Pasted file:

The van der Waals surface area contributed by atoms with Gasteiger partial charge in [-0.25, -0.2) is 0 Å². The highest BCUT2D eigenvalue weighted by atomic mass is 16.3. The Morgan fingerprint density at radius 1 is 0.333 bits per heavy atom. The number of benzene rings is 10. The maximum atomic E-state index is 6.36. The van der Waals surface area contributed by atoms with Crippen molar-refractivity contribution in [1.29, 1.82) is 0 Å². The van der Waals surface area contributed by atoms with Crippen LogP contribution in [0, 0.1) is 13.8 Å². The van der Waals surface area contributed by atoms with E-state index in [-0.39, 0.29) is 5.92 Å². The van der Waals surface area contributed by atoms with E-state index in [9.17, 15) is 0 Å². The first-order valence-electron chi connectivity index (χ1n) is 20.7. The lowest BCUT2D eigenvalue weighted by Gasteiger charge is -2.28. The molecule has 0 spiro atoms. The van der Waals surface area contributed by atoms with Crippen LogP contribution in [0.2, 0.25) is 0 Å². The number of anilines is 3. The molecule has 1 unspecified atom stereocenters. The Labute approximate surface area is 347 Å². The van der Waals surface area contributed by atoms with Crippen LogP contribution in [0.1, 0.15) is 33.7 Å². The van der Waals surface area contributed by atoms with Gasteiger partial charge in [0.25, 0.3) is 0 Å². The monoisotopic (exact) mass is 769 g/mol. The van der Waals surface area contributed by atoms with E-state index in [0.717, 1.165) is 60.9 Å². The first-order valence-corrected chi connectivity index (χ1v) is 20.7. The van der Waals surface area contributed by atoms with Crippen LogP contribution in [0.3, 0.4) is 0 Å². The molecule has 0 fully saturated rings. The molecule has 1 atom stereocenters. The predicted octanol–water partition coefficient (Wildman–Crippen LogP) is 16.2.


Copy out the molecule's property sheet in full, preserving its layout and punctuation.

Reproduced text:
The van der Waals surface area contributed by atoms with Gasteiger partial charge in [-0.25, -0.2) is 0 Å². The highest BCUT2D eigenvalue weighted by atomic mass is 16.3. The Morgan fingerprint density at radius 1 is 0.333 bits per heavy atom. The number of benzene rings is 10. The maximum atomic E-state index is 6.36. The van der Waals surface area contributed by atoms with Crippen molar-refractivity contribution in [1.29, 1.82) is 0 Å². The van der Waals surface area contributed by atoms with Crippen LogP contribution in [0, 0.1) is 13.8 Å². The van der Waals surface area contributed by atoms with E-state index in [-0.39, 0.29) is 5.92 Å². The van der Waals surface area contributed by atoms with E-state index in [9.17, 15) is 0 Å². The first-order valence-electron chi connectivity index (χ1n) is 20.7. The lowest BCUT2D eigenvalue weighted by Gasteiger charge is -2.28. The molecule has 0 spiro atoms. The van der Waals surface area contributed by atoms with Crippen LogP contribution in [0.2, 0.25) is 0 Å². The number of anilines is 3. The molecule has 1 unspecified atom stereocenters. The Labute approximate surface area is 347 Å². The van der Waals surface area contributed by atoms with Crippen LogP contribution in [0.1, 0.15) is 33.7 Å². The van der Waals surface area contributed by atoms with Gasteiger partial charge in [0.25, 0.3) is 0 Å². The monoisotopic (exact) mass is 769 g/mol. The van der Waals surface area contributed by atoms with E-state index in [0.717, 1.165) is 60.9 Å². The first-order valence-corrected chi connectivity index (χ1v) is 20.7. The van der Waals surface area contributed by atoms with Crippen LogP contribution in [0.3, 0.4) is 0 Å². The molecule has 0 fully saturated rings. The molecule has 1 atom stereocenters. The predicted octanol–water partition coefficient (Wildman–Crippen LogP) is 16.2.